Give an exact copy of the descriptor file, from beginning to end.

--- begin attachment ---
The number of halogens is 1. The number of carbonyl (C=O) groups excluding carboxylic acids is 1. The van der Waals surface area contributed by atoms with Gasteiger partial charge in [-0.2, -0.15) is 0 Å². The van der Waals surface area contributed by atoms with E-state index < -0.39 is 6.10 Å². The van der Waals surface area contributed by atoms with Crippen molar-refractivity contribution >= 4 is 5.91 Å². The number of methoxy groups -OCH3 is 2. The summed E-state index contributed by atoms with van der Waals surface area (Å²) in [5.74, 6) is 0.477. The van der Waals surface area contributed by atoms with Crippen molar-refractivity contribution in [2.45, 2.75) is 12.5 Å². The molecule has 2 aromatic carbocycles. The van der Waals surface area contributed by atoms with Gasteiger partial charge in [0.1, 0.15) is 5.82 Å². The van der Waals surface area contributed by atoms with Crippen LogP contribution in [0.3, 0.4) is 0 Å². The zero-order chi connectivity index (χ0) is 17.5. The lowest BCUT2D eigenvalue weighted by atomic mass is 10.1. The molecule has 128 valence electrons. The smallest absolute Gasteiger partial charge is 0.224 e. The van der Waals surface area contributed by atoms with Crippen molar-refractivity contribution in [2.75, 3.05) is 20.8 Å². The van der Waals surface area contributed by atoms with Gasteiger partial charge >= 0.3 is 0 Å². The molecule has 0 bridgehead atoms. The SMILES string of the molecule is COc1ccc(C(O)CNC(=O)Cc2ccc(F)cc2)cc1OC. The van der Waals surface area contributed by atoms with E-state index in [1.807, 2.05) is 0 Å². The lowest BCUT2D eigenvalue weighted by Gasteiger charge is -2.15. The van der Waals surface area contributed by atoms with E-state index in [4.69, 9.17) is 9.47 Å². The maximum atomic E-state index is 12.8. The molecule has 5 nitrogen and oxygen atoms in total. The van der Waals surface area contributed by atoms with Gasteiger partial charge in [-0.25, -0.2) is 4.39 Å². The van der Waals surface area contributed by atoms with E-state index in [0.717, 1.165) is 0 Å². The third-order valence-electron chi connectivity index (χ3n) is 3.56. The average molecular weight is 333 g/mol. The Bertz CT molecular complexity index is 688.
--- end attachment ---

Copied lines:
The number of halogens is 1. The number of carbonyl (C=O) groups excluding carboxylic acids is 1. The van der Waals surface area contributed by atoms with Gasteiger partial charge in [-0.2, -0.15) is 0 Å². The van der Waals surface area contributed by atoms with E-state index < -0.39 is 6.10 Å². The van der Waals surface area contributed by atoms with Crippen molar-refractivity contribution >= 4 is 5.91 Å². The number of methoxy groups -OCH3 is 2. The summed E-state index contributed by atoms with van der Waals surface area (Å²) in [5.74, 6) is 0.477. The van der Waals surface area contributed by atoms with Crippen molar-refractivity contribution in [2.45, 2.75) is 12.5 Å². The molecule has 2 aromatic carbocycles. The van der Waals surface area contributed by atoms with Gasteiger partial charge in [0.1, 0.15) is 5.82 Å². The van der Waals surface area contributed by atoms with Crippen LogP contribution in [0.3, 0.4) is 0 Å². The zero-order chi connectivity index (χ0) is 17.5. The lowest BCUT2D eigenvalue weighted by atomic mass is 10.1. The molecule has 128 valence electrons. The smallest absolute Gasteiger partial charge is 0.224 e. The van der Waals surface area contributed by atoms with Crippen molar-refractivity contribution in [2.75, 3.05) is 20.8 Å². The van der Waals surface area contributed by atoms with Gasteiger partial charge >= 0.3 is 0 Å². The molecule has 0 bridgehead atoms. The SMILES string of the molecule is COc1ccc(C(O)CNC(=O)Cc2ccc(F)cc2)cc1OC. The van der Waals surface area contributed by atoms with E-state index in [1.807, 2.05) is 0 Å². The lowest BCUT2D eigenvalue weighted by Gasteiger charge is -2.15. The van der Waals surface area contributed by atoms with E-state index in [4.69, 9.17) is 9.47 Å². The maximum atomic E-state index is 12.8. The molecule has 5 nitrogen and oxygen atoms in total. The van der Waals surface area contributed by atoms with Gasteiger partial charge in [-0.25, -0.2) is 4.39 Å². The van der Waals surface area contributed by atoms with E-state index in [0.717, 1.165) is 0 Å². The third-order valence-electron chi connectivity index (χ3n) is 3.56. The average molecular weight is 333 g/mol. The Bertz CT molecular complexity index is 688.